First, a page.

Piolo refuses to replace John Lloyd in ‘Home Sweetie Home’
I can’t take that show away from Lloydie (John Lloyd Cruz)—that’s his,” said actor Piolo Pascual, who recently began appearing in the weekly sitcom, “Home Sweetie Home.”
Piolo stressed he was not replacing Lloydie, the sitcom’s lead actor, who filed an indefinite leave of absence from work in October.
Piolo said he was at first hesitant when his ABS-CBN bosses asked him to appear on the show a month ago.
“I didn’t want Lloydie to think that I’ve bypassed him, that I should’ve first asked him if it was OK,” he told the Inquirer during a gathering on Monday that launched him as the brand ambassador of Mober, a Philippine-based on-demand app that offers delivery services around Metro Manila.
Piolo said he had sent Lloydie a text message, “but we haven’t spoken yet.”
The actor said he agreed to appear in the show primarily “because I’m good friends with Tin.” He was referring to Toni Gonzaga, also one of the show’s lead actors. She plays Julie Valentino, wife of John Lloyd’s character, Romeo.
“My schedule can still accommodate what I do for the show,” Piolo said. “You can’t cancel a show just because one of its lead stars is absent.”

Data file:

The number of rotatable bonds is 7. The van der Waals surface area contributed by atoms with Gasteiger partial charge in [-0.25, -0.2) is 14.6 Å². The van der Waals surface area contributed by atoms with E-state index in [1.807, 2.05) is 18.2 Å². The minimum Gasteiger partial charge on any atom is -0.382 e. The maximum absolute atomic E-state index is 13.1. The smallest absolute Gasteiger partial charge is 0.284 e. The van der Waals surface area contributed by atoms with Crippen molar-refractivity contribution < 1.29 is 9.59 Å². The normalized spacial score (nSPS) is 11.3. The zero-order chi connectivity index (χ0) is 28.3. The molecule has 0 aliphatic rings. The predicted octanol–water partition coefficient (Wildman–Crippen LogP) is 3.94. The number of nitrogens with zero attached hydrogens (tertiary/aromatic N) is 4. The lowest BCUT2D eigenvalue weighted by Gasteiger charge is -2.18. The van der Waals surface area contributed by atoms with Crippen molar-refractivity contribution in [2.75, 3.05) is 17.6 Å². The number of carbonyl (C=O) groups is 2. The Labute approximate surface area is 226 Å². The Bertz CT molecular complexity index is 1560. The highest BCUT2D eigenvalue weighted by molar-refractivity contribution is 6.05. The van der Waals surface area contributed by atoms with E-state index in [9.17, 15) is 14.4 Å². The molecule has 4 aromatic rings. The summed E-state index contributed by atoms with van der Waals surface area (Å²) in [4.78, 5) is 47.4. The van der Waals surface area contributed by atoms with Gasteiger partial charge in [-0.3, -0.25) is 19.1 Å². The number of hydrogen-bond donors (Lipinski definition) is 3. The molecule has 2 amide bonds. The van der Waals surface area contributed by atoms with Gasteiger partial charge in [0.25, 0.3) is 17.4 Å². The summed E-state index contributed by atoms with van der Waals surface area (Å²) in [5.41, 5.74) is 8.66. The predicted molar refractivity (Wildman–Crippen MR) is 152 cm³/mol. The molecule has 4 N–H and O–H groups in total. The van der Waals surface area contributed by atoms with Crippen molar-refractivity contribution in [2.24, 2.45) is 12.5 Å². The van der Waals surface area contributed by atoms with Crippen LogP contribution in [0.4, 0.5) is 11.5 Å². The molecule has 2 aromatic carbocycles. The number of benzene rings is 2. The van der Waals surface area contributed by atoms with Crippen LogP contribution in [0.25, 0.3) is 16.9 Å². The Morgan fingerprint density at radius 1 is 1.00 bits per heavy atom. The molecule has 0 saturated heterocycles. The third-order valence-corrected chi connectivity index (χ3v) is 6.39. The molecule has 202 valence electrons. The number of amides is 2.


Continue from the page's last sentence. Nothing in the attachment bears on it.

Also occupying most of Piolo’s time is the work he does in helping the 300,000-plus people displaced by the recent war against Maute terrorists in Marawi City.
Piolo, as well as his business partner, filmmaker Joyce Bernal, recently donated P1.5 million to a group that actor Robin Padilla assembled recently to help rehabilitate the area.
Piolo recalled: “It all started with Joyce telling me of her plan to donate P500,000 from the paycheck she got from our earnings in producing ‘Kita Kita.’ I said I’d also give since I earned more than her from the film. We went straight to Kuya Binoe (Robin’s nickname).”
He said his short chat with Robin about the plight of the Maranao people has “opened my eyes to the fact that war is really happening in our country.”
The actor added: “It made me realize that these people aren’t homeless, that they were merely forced out of their communities. We have to do something to prevent this from happening again. The Maranao people took a beating for the rest of the country. If [the government forces] weren’t able to stop the terrorists there, the group could’ve reached us here in Luzon.” Piolo stressed the need to spread awareness of what the people in Marawi City have been experiencing since their homes were ravaged by the war.
“This is not a one-time thing for us. We will help Kuya Binoe with his other projects. Once we get the money, which ABS-CBN has helped us raise through the recent telethon, we want to personally go to Marawi to see properties there that we can buy, so we can start building homes for them,” Piolo said.
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